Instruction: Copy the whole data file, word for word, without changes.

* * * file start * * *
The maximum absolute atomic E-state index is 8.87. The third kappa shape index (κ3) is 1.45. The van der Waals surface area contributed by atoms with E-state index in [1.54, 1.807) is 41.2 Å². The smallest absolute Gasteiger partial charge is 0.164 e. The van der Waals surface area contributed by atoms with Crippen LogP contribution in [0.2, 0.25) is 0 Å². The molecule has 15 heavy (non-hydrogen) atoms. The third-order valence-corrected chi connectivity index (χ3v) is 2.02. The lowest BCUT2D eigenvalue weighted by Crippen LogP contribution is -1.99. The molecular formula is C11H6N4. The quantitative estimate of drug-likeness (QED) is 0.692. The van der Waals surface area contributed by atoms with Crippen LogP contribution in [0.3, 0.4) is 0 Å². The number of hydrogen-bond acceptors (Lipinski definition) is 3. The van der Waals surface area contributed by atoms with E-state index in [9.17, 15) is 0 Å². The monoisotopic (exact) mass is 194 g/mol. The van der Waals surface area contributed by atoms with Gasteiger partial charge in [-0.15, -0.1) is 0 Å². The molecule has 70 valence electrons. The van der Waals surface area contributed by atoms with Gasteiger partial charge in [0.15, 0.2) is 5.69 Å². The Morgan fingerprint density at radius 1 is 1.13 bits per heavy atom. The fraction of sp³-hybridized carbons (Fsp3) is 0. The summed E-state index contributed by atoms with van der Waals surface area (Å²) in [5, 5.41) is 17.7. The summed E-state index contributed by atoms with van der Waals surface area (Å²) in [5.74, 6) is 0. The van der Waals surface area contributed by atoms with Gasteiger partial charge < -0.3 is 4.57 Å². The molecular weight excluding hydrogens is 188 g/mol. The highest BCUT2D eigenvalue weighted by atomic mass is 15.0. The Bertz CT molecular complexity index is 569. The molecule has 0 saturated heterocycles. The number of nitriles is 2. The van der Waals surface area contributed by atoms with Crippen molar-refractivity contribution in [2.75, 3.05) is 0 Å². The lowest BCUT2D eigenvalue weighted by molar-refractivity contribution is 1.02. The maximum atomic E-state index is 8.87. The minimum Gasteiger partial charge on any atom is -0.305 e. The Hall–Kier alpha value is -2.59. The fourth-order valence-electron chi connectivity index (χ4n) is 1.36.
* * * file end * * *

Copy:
The maximum absolute atomic E-state index is 8.87. The third kappa shape index (κ3) is 1.45. The van der Waals surface area contributed by atoms with E-state index in [1.54, 1.807) is 41.2 Å². The smallest absolute Gasteiger partial charge is 0.164 e. The van der Waals surface area contributed by atoms with Crippen LogP contribution in [0.2, 0.25) is 0 Å². The molecule has 15 heavy (non-hydrogen) atoms. The third-order valence-corrected chi connectivity index (χ3v) is 2.02. The lowest BCUT2D eigenvalue weighted by Crippen LogP contribution is -1.99. The molecular formula is C11H6N4. The quantitative estimate of drug-likeness (QED) is 0.692. The van der Waals surface area contributed by atoms with Crippen LogP contribution in [0.3, 0.4) is 0 Å². The number of hydrogen-bond acceptors (Lipinski definition) is 3. The van der Waals surface area contributed by atoms with E-state index in [9.17, 15) is 0 Å². The monoisotopic (exact) mass is 194 g/mol. The van der Waals surface area contributed by atoms with Gasteiger partial charge in [-0.15, -0.1) is 0 Å². The molecule has 70 valence electrons. The van der Waals surface area contributed by atoms with Gasteiger partial charge in [0.15, 0.2) is 5.69 Å². The Morgan fingerprint density at radius 1 is 1.13 bits per heavy atom. The fraction of sp³-hybridized carbons (Fsp3) is 0. The summed E-state index contributed by atoms with van der Waals surface area (Å²) in [5, 5.41) is 17.7. The summed E-state index contributed by atoms with van der Waals surface area (Å²) in [5.74, 6) is 0. The van der Waals surface area contributed by atoms with Gasteiger partial charge < -0.3 is 4.57 Å². The molecular weight excluding hydrogens is 188 g/mol. The highest BCUT2D eigenvalue weighted by atomic mass is 15.0. The Bertz CT molecular complexity index is 569. The molecule has 0 saturated heterocycles. The number of nitriles is 2. The van der Waals surface area contributed by atoms with Crippen molar-refractivity contribution in [2.75, 3.05) is 0 Å². The lowest BCUT2D eigenvalue weighted by molar-refractivity contribution is 1.02. The maximum atomic E-state index is 8.87. The minimum Gasteiger partial charge on any atom is -0.305 e. The Hall–Kier alpha value is -2.59. The fourth-order valence-electron chi connectivity index (χ4n) is 1.36.